“Armstrong’s Stars” is a collaboration between the Armstrong Browning Library and Baylor’s Texas Collection. Once a month we feature a story about a celebrity that Dr. A.J. Armstrong brought to Baylor. These stories highlight an interesting part of Baylor’s history and include collection materials housed in both the Armstrong Browning Library and the Texas Collection.
This month’s story was contributed by PhD candidate Jeremy Land.
In 1920 Baylor University celebrated its Diamond Jubilee with help from the English department’s Dr. A.J. Armstrong. The university used the occasion to invite some of the most important names in American letters to speak at Baylor. A year later Baylor was developing a reputation as a place where not only poets were welcomed, but a place where they could find a receptive student body.
One of the first and most important writers to travel to Baylor was the noted poet, journalist, historian, and folk musician Carl Sandburg. By the time Dr. Armstrong persuaded Sandburg to visit and read his work at Baylor in the spring of 1921, the poet had already won the first of his eventual three Pulitzer prizes—Sandburg won the Pulitzer Prize for his books Cornhuskers (1918), Abraham Lincoln: The War Years (1939), and Complete Poems (1951). In the early 1920s Sandburg was building a reputation as a first rate poet of the American people. His early poetry drew inspiration from his time as a hobo traveling across the west, his years working as a journalist in Chicago, and the lives of ordinary Americans. His first major volume Chicago Poems established him as an innovative and powerful new voice in American poetry. It was this reputation that prompted Baylor’s student newspaper The Daily Lariat to describe Sandburg as a “man’s poet” as early as 1925, and perhaps attracted so many young Baylor Bears to Sandburg’s readings (“Carl Sandburg, Noted Poet, Coming Here for Reading on April 3” 1).
The poet apparently enjoyed his time at Baylor and made great efforts to ingratiate himself to the students while he was here. He even went so far as to visit a sick Baylor undergraduate in the hospital and give him a private recitation of his work when he discovered that the young fan could not make his reading. Ultimately, Sandburg was so impressed with the Baylor students he met that he cited them to his fellow poet and friend Robert Frost as a reason to journey to Texas (Douglas 129-135).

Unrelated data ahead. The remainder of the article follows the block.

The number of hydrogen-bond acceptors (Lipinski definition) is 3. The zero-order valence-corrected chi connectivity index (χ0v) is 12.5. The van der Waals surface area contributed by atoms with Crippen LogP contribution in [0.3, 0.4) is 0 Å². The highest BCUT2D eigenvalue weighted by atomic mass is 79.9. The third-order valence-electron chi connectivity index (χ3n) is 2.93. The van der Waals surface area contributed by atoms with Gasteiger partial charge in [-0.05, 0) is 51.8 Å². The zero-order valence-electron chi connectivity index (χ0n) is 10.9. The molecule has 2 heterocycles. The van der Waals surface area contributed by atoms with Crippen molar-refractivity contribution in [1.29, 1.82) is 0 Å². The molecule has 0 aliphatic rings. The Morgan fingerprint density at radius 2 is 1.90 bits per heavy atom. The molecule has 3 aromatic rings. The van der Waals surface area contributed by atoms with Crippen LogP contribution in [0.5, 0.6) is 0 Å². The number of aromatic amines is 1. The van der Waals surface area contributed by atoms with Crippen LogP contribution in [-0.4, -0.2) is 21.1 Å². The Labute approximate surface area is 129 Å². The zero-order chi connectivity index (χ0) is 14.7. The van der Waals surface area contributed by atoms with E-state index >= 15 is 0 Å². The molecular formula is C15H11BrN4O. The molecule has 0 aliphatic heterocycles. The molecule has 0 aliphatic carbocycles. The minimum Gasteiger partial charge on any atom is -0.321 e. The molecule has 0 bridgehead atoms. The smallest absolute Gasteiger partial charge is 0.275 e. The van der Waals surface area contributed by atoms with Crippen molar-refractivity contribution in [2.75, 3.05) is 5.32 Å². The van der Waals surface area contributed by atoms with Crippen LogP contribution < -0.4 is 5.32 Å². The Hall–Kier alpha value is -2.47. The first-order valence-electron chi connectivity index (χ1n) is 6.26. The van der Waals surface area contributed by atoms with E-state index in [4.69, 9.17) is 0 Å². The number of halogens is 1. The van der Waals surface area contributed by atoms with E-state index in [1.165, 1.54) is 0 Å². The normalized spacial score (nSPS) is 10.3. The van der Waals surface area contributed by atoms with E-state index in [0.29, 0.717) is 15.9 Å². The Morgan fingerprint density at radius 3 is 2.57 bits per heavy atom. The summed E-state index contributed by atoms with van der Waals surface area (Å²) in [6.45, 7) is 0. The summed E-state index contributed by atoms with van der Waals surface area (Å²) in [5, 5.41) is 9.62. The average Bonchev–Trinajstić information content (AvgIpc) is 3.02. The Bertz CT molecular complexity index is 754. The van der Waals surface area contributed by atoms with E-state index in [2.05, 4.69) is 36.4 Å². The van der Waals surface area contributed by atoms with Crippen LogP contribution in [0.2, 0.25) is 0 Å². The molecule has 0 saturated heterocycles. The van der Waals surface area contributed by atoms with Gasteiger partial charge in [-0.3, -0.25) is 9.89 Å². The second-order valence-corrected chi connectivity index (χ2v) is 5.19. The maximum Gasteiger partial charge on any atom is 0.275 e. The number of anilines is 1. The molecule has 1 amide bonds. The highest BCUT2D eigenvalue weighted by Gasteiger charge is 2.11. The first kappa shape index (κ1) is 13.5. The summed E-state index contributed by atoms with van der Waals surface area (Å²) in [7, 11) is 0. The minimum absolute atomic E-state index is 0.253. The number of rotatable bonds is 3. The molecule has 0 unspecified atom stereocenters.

Over the next thirty years, Sandburg would make an additional three visits to Baylor. Each time his stays were heralded as the coming of a great poet, and each time he offered his audience something new and innovative. By his third visit in 1932 Sandburg’s critically successful collection of American folk music, American Songbag (1927), was fully integrated into his performance and, in addition to reading poetry, he would sing from his collection to Baylor students during chapel (“Carl Sandburg Will Speak Here Friday” 1).
By his fourth visit in 1952, Sandburg had achieved an elder statesman status among American writers. During his final trip to Baylor, Sandburg used his last time before the student body to discuss the value of going into the world and experiencing life firsthand as opposed to vicariously living through pop culture, going so far as to critique one student who claimed to have sat through over 200 episodes of “The Jack Benny Show” (“Poet Slams TV, Movies, Radio” 1). As anarchistic as Sandburg’s criticism sounds to modern readers, his intent illustrates Dr. Armstrong’s ultimate goal in bringing writers like Sandburg to Baylor. Dr. Armstrong’s programs routinely brought Baylor’s students great writers from across the world. His intent was always to “give students an opportunity to come into contact with world forces and world geniuses” (Douglas 173). Sandburg’s time at Baylor surely exposed the students who came to see him to one of the greater geniuses and challenged them to see their lives in a new light.
“Carl Sandburg, Noted Poet, Coming Here for Reading on April 3.” The Daily Lariat 23 March 1925: 1. Web. 1 Dec. 2014
“Carl Sandburg Will Speak Here Friday.” The Daily Lariat 2 February 1932: 1. Web. 1 Dec. 2014
Douglas, Lois Smith. Through Heaven’s Back Door: A Biography of A. Joseph Armstrong. Waco, TX: Baylor UP, 1951. Print.
“Poet Slams TV, Movies, Radio.” The Daily Lariat 12 March 1952: 1. Web. 1 Dec. 2014